Opt-In. A fund raising idea for Savong’s School


So there I was, drooling over a $4,000 bicycle when the idea hit me…

This year I have set myself a challenge. I’m 58 and within sight of that ‘retirement’ finishing line which, mysteriously, is coming up more quickly even as I’m slowing down. The challenge is to set up a fund-raising ‘machine’ that continues to operate, and prosper for the sake of the rural students we support, even if I’m run over by the retirement bus.

Fund raising. I wonder who enjoys it? I think one reason I don’t enjoy it – despite having a great cause to support – is that it fundamentally leads to a lot of people losing face. By asking you for a thousand dollars I risk that awkward moment of having a friend or acquaintance saying, “No, sorry.”  They feel awkward, I feel awkward.

A second problem is, I think, the way requests for money are framed. An out of the blue request for $50 seems like an imposition: an unexpected expense. Yet if you were buying a new car and the salesman said, look – the sports-styled magnesium cup holder will cost an extra $50 – then, well to hell with it! What’s an extra $50 when you’re already investing $40k? It’s nothing.

I recently visited a bicycle shop near where I live and it was there I had an insight flash. A way to fund-raise that removes the face problem and the framing effect. A bicycle had caught my eye. It got me reminiscing about a great 800km journey I’d completed with friends 20 years ago and I was seduced by the weight (about 3 nano-grams) and appearance. Just beautiful. And it could be mine for a mere $4,000 which itself was a discounted price. You could buy 45 children a new bicycle each, for the same amount in Cambodia.

Yet the person who buys the $4,000 bike is not a bad person. They may be a dedicated triathlete perhaps. Or a weekend road-warrior with the dream, simply, of sailing downhill on a summery afternoon after completing a personal challenge.

So if I were to accuse them of being selfish (“How dare you buy that bike when there are needy children in Cambodia!”) I’d myself be offensive. And both of us would lose face.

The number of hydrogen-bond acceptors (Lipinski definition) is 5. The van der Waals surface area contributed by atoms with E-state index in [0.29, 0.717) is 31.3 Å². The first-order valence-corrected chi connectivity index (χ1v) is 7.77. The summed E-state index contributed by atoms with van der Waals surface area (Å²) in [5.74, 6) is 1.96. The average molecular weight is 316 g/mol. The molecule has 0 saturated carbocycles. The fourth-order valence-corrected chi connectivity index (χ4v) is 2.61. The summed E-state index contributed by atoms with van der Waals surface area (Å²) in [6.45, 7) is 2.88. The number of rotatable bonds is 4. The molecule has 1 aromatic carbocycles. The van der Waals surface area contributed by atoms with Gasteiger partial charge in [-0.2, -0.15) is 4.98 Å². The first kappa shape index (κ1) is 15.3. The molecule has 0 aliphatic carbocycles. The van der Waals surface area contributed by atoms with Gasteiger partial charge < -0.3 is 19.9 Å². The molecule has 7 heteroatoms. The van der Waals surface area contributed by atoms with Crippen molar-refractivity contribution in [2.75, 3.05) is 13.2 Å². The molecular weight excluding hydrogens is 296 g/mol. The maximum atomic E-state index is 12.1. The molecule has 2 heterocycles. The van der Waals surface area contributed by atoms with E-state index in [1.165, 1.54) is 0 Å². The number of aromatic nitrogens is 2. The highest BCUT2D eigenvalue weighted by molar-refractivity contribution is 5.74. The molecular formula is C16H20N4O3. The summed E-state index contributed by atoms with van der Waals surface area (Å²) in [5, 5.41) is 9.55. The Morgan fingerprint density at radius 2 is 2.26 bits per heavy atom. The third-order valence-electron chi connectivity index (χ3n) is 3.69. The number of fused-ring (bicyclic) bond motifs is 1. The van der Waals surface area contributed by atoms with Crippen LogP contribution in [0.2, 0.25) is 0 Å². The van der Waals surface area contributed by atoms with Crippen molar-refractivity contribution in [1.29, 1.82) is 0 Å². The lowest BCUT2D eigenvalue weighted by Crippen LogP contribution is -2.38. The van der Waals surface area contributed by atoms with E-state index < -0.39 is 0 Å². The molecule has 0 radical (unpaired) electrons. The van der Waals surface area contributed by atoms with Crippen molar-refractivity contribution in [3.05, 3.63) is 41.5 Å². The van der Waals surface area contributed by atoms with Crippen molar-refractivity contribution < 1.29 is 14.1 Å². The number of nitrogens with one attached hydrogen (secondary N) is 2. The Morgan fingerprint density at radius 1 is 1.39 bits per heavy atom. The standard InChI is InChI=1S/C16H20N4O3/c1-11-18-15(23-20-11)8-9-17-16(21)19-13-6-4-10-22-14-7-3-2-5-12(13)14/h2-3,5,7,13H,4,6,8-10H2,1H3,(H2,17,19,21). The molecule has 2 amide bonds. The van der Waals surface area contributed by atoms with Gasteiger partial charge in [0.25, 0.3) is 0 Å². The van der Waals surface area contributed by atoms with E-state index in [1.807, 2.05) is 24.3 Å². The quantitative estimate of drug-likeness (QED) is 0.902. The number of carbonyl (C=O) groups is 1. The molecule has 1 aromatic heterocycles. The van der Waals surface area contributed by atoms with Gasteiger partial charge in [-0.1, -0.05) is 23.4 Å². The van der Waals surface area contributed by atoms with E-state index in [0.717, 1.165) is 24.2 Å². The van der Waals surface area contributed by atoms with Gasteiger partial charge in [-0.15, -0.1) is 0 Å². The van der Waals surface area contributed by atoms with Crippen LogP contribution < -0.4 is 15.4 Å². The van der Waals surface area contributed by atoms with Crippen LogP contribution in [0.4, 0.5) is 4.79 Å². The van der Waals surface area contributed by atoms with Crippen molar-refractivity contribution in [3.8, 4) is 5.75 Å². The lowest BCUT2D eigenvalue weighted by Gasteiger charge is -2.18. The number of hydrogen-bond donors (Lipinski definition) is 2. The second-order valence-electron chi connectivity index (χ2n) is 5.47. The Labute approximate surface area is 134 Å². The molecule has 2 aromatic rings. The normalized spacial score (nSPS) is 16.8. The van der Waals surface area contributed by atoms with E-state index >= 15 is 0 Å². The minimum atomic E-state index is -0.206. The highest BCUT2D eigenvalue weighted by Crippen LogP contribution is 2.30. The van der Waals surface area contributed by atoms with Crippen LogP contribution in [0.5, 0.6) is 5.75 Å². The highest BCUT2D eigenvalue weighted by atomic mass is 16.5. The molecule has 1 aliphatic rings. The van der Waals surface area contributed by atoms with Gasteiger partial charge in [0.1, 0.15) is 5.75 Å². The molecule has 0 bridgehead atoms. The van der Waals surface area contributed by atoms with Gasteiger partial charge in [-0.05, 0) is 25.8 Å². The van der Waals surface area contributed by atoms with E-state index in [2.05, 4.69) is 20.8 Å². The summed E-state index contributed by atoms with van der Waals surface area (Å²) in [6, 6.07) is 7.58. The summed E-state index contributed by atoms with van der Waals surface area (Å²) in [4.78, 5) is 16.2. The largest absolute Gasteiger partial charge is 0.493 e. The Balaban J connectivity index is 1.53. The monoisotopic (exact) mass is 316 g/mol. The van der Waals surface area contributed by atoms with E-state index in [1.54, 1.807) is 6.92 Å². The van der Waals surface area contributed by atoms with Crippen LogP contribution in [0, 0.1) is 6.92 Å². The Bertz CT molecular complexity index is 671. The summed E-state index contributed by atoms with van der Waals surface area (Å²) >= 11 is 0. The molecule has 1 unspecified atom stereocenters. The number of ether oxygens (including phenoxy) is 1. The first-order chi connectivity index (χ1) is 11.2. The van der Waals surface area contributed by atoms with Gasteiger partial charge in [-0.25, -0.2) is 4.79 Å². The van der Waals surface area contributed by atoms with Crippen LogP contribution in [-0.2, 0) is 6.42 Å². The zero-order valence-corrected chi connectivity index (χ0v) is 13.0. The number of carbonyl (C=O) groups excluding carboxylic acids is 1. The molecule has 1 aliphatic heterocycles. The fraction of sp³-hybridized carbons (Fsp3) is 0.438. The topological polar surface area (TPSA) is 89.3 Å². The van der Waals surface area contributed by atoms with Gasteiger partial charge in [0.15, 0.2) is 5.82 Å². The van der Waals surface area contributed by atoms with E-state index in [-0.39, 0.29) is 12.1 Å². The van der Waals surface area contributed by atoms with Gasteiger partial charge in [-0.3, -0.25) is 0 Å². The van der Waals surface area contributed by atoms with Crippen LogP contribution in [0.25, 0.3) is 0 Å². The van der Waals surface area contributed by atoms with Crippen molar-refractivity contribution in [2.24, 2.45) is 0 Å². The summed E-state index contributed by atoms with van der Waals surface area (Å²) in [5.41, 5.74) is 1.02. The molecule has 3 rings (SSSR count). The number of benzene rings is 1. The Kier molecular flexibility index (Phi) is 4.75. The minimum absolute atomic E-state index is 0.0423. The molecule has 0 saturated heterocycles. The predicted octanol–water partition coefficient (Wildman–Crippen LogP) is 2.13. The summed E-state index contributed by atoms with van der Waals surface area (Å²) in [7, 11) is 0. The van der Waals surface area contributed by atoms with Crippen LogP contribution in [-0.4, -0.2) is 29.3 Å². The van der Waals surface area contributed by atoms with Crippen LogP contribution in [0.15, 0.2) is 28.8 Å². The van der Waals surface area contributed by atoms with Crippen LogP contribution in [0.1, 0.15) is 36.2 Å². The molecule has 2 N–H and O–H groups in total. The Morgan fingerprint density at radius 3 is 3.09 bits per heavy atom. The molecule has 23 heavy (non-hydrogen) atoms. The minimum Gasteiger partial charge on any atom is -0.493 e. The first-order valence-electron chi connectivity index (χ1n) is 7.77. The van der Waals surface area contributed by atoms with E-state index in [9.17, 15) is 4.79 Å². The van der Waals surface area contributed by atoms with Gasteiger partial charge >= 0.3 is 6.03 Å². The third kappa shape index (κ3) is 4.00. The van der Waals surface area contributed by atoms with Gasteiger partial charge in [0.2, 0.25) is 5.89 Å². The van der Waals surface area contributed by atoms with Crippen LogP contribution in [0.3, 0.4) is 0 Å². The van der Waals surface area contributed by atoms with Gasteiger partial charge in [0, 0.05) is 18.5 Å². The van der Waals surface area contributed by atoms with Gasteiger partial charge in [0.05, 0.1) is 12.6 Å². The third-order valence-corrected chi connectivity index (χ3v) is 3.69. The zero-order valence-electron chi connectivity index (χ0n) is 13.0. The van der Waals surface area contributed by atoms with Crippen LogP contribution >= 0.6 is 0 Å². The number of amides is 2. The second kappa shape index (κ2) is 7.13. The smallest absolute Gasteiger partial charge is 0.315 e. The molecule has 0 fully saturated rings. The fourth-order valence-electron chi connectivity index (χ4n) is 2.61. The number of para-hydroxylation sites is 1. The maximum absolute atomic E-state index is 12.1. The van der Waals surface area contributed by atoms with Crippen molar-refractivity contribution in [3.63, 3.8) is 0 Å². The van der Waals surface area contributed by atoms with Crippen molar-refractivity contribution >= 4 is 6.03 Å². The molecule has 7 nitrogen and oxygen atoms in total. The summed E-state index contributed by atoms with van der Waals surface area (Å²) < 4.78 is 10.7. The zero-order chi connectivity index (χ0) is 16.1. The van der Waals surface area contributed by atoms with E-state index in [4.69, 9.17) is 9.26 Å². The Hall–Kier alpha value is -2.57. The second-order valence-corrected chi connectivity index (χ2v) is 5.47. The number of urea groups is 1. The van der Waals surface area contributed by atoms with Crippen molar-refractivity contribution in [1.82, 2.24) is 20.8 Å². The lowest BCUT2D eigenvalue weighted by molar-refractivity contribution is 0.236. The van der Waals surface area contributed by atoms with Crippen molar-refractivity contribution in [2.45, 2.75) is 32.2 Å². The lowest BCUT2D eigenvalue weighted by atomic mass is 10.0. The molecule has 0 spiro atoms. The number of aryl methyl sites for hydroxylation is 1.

But if I were to ask that bike purchaser this offer: “Hey, you’re buying a fantastic bike – instead of paying $4,000 – how about contributing an extra $50 to make a child in Cambodia equally delighted?”  Now we’re talking. What’s $50? It is 1.25% and about a sixth of the price of the Italian leather saddle. And a lot more comfortable. Now the purchaser can easily opt in or not – and the amount, when framed this way, really doesn’t seem like a terrible imposition.

So there it is. My big fund-raising thought for 2014. Now I’ve got to find a few opt-in partners – starting with the bike shop. It needs to work for them too. But which bike shop can you think of would not want to spread the joy and benefits of cycling not just amongst the well-heeled west, but through the villages and muddy roads to the schools of rural Cambodia?

The Cambodian Primary School droupout rate – 39% don’t complete primary school


Here’s another sad statistic that reflects on the underinvestment in education for young Cambodians. For every hundred who start primary school, 39 do not complete their studies at primary school according to the latest available figures. “Oh but we’re a poor country,” might be the argument of the government – but poorer than Myanmar or Laos? The fact is, Cambodia spends a smaller percentage of the annual government expenditure on education than does its neighboring nations.

The result: 4 in ten do not make it to middle or high school.

Reasons include:

  1. Insufficient provision of primary schools especially in remote regions.
  2. Distance and transport. Many children live too far away from school and do not have transport.
  3. Financial – the fact that state schools charge money to attend. This is extremely widespread, and penalises the poor.
  4. Children required to work on farms to help the family income.
  5. Sickness. Child health is still far from ideal in Cambodia.

During the 2013 election the Government announced a 20% lift in education budget (a move I’d rate as a shift from totally inadequate to merely inadequate,) but the Government has not released any plans or policies to indicate where the additional money will be spent.

The annual education spend works out to around $50 per child in Cambodia up to age 18.

For more education statistics click here.